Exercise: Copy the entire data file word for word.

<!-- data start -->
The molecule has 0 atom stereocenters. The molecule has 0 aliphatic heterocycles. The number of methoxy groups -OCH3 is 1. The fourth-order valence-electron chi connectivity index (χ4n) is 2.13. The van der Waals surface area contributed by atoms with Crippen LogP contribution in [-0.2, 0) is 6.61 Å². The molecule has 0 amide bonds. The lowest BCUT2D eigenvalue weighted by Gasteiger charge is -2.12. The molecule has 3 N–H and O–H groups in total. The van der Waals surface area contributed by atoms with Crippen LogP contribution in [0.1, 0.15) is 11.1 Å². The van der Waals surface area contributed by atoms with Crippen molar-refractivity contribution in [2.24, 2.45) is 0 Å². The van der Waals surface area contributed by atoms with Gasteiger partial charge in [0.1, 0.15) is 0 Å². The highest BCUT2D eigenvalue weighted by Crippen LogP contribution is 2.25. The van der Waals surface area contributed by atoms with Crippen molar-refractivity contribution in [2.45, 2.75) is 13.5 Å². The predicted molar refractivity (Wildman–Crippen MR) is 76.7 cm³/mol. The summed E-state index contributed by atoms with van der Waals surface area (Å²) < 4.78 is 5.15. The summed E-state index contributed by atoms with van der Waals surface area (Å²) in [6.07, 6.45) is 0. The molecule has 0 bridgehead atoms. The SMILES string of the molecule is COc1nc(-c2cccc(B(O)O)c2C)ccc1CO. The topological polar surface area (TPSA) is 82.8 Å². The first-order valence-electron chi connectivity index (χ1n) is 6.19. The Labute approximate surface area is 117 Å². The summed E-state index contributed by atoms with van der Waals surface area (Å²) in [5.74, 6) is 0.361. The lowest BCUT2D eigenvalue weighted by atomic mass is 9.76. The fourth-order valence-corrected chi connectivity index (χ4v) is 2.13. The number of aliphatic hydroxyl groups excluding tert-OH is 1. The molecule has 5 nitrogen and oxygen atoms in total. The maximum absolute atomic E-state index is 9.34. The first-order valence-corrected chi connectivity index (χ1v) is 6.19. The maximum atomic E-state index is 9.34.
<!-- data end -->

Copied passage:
The molecule has 0 atom stereocenters. The molecule has 0 aliphatic heterocycles. The number of methoxy groups -OCH3 is 1. The fourth-order valence-electron chi connectivity index (χ4n) is 2.13. The van der Waals surface area contributed by atoms with Crippen LogP contribution in [-0.2, 0) is 6.61 Å². The molecule has 0 amide bonds. The lowest BCUT2D eigenvalue weighted by Gasteiger charge is -2.12. The molecule has 3 N–H and O–H groups in total. The van der Waals surface area contributed by atoms with Crippen LogP contribution in [0.1, 0.15) is 11.1 Å². The van der Waals surface area contributed by atoms with Crippen molar-refractivity contribution in [2.24, 2.45) is 0 Å². The van der Waals surface area contributed by atoms with Gasteiger partial charge in [0.1, 0.15) is 0 Å². The highest BCUT2D eigenvalue weighted by Crippen LogP contribution is 2.25. The van der Waals surface area contributed by atoms with Crippen molar-refractivity contribution in [2.45, 2.75) is 13.5 Å². The predicted molar refractivity (Wildman–Crippen MR) is 76.7 cm³/mol. The summed E-state index contributed by atoms with van der Waals surface area (Å²) < 4.78 is 5.15. The summed E-state index contributed by atoms with van der Waals surface area (Å²) in [6.07, 6.45) is 0. The molecule has 0 bridgehead atoms. The SMILES string of the molecule is COc1nc(-c2cccc(B(O)O)c2C)ccc1CO. The topological polar surface area (TPSA) is 82.8 Å². The first-order valence-electron chi connectivity index (χ1n) is 6.19. The Labute approximate surface area is 117 Å². The summed E-state index contributed by atoms with van der Waals surface area (Å²) in [5.74, 6) is 0.361. The lowest BCUT2D eigenvalue weighted by atomic mass is 9.76. The fourth-order valence-corrected chi connectivity index (χ4v) is 2.13. The number of aliphatic hydroxyl groups excluding tert-OH is 1. The molecule has 5 nitrogen and oxygen atoms in total. The maximum absolute atomic E-state index is 9.34. The first-order valence-corrected chi connectivity index (χ1v) is 6.19. The maximum atomic E-state index is 9.34.